From powdered duck and tipsy cake to terrines and turbot, Neil Perry steps up to the plate.
I hadn’t been to London in two years, a long time in the culinary world, so a recent trip was the perfect opportunity to make up for lost meals. First stop was dinner at The Ledbury. Head chef Brett Graham has come a long way since starting his apprenticeship in Newcastle (New South Wales) as a 15-year-old. While at Sydney’s Banc, he won the prestigious Josephine Pignolet Award, which saw him relocate to the UK. Now he’s at the helm of a two Michelin-starred restaurant in Notting Hill. Standouts include flame-grilled mackerel with avocado, shiso and celtic mustard, and pig’s cheek speared with liquorice root and cooked until the skin shatters like toffee.
Lunch the next day was an hour out of town at the Petersham Nurseries at Richmond. If the weather is kind, diners eat in a greenhouse with a dirt floor – unusual for a Michelin-starred restaurant. The seasonal food of Skye Gyngell (Qantas Australian Woman of the Year in the UK) is simple and delicious, with offerings such as broad beans with prosciutto, roast tomatoes and peppers with fresh mozzarella, fish stew and roast guinea fowl.
Love Neil Perry? Why not try his Moroccan tagine
In the Mandarin Oriental, Dinner By Heston Blumenthal
is the Fat Duck proprietor’s study of old English food. Along with head chef Ashley Palmer-Watts, Blumenthal is reviving long-gone recipes with modern cooking techniques. Diners can try Restoration and Georgian dishes such as powdered duck (c1670), broth of lamb (c1720) and spiced pigeon (c1780); then hurtle forward to the 19th century for a slice of tipsy cake (c1810) with spit-roast pineapple.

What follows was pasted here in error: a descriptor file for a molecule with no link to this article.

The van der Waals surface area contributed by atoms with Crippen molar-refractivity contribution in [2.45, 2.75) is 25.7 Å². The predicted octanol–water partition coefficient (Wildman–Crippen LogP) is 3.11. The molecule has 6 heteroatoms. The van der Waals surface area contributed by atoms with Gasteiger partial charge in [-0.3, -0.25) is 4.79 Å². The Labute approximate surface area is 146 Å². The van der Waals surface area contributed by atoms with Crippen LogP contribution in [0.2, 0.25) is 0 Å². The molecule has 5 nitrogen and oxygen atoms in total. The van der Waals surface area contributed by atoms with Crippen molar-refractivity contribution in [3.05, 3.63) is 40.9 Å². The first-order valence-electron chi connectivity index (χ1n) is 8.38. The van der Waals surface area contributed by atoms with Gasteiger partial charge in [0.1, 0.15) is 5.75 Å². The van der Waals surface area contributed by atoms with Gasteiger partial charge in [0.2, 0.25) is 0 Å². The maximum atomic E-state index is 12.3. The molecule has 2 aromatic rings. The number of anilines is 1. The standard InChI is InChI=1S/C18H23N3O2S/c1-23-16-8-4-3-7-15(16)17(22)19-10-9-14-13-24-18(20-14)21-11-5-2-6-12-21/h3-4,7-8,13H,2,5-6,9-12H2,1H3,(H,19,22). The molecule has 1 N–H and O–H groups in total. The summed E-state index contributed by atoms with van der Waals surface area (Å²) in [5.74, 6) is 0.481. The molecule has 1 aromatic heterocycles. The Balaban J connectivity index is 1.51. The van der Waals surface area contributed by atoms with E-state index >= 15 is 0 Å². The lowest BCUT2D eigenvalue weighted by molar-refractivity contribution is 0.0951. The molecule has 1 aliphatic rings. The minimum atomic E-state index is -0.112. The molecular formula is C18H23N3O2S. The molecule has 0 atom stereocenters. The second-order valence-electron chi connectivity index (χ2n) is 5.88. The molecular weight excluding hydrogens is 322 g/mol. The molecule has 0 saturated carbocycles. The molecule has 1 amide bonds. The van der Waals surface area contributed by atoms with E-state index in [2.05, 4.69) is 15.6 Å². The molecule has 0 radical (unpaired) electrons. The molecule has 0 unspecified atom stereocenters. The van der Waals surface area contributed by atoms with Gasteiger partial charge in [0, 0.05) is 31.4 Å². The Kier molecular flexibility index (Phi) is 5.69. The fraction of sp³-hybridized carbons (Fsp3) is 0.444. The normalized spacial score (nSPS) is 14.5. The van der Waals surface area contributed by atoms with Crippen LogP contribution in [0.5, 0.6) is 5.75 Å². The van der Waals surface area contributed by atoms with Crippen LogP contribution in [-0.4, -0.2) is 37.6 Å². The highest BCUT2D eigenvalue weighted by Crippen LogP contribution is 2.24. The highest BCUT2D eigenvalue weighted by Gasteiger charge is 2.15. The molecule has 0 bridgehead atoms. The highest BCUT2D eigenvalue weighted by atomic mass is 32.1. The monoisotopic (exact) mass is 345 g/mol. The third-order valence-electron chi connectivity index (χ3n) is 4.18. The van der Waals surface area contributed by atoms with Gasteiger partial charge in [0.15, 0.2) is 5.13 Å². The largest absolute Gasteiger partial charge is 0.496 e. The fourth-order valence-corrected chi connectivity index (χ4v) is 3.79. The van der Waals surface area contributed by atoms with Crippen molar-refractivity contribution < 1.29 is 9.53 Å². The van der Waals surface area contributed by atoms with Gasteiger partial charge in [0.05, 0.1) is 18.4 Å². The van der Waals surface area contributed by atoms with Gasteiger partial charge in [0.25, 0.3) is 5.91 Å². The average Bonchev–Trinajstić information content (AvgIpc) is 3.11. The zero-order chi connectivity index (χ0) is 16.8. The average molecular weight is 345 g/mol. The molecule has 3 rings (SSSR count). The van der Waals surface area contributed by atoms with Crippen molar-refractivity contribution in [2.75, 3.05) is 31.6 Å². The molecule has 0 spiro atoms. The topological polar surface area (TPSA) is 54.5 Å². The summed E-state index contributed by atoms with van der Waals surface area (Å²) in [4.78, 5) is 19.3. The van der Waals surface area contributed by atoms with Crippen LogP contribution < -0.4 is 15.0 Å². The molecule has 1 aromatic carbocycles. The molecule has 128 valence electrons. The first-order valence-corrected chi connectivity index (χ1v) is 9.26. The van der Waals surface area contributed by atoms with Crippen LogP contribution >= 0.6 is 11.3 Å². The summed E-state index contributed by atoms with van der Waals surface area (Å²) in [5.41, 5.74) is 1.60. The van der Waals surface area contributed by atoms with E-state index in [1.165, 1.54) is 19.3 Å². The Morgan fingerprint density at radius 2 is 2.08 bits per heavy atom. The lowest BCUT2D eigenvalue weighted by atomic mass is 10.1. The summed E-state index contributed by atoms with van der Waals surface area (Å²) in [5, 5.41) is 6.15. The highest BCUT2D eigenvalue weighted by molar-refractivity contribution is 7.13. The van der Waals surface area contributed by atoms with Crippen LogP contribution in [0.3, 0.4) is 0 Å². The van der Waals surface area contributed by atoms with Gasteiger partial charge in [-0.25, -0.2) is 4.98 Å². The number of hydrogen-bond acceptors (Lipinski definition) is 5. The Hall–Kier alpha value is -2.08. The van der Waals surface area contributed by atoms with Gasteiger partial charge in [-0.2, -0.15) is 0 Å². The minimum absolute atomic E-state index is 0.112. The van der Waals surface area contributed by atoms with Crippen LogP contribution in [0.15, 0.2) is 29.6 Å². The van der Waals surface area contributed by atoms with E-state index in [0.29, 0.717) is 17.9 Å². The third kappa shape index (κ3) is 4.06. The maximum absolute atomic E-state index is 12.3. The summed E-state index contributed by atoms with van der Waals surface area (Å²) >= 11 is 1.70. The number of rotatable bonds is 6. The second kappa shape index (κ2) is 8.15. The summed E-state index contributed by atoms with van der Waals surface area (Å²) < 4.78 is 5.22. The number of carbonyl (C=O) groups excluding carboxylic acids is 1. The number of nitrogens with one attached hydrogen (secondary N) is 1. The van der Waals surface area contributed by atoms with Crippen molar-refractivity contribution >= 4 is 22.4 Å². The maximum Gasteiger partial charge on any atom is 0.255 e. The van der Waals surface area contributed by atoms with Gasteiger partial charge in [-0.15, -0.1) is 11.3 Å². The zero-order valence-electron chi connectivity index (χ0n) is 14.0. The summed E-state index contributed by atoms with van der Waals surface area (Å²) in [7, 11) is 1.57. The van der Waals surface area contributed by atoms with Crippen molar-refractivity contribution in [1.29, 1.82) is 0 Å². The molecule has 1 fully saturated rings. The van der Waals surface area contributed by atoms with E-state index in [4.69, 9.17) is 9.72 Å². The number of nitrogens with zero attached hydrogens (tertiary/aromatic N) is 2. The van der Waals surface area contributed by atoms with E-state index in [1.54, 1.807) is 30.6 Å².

Also in the Mandarin Oriental is Bar Boulud.
Owned by American/French chef Daniel Boulud, it’s an outpost of his expanding American empire and is best enjoyed from the bar that runs alongside the kitchen. The blood sausage is highly recommended and there’s a great selection of wines by the glass, including French and American drops. Brawn
is a wine bar in Bethnal Green where the philosophy is to support small vineyards working sustainably, organically or biodynamically. As one would expect, there is much available by the glass and the food is wine-friendly – think oysters, rillettes, terrines, foie gras and quail. For those not in a hurry, there is slow cooking to sample, including oxtail and snail, or a classic choucroute.
A visit to London wouldn’t be complete without a meal at The River Café
. This iconic restaurant introduced Italian home cooking to the UK in 1987 and has been a firm favourite ever since, winning a Michelin star and training the likes of Jamie Oliver and Tobie Puttock. Starters include raw beef with parmesan, radicchio and bruschetta; and broad beans with fresh buffalo mozzarella. The best main is a wood-roasted tranche of turbot with zucchini. What could top that? Pannacotta with grappa and English raspberries for dessert.
Food & Drink
Columbia Road, Bethnal Green.
+44 20 7729 5692.
Church Lane, off Petersham Road, Richmond.
+44 20 8940 5230.
127 Ledbury Road, Notting Hill.
+44 20 7792 9090.
Dinner By Heston Blumenthal
Mandarin Oriental Hyde Park
+44 20 7201 3833.
Mandarin Oriental Hyde Park,
+44 20 7201 3899.
The River Café
Thames Wharf, Rainville Road.
+44 20 7386 4200.
Source Qantas The Australian Way September 2011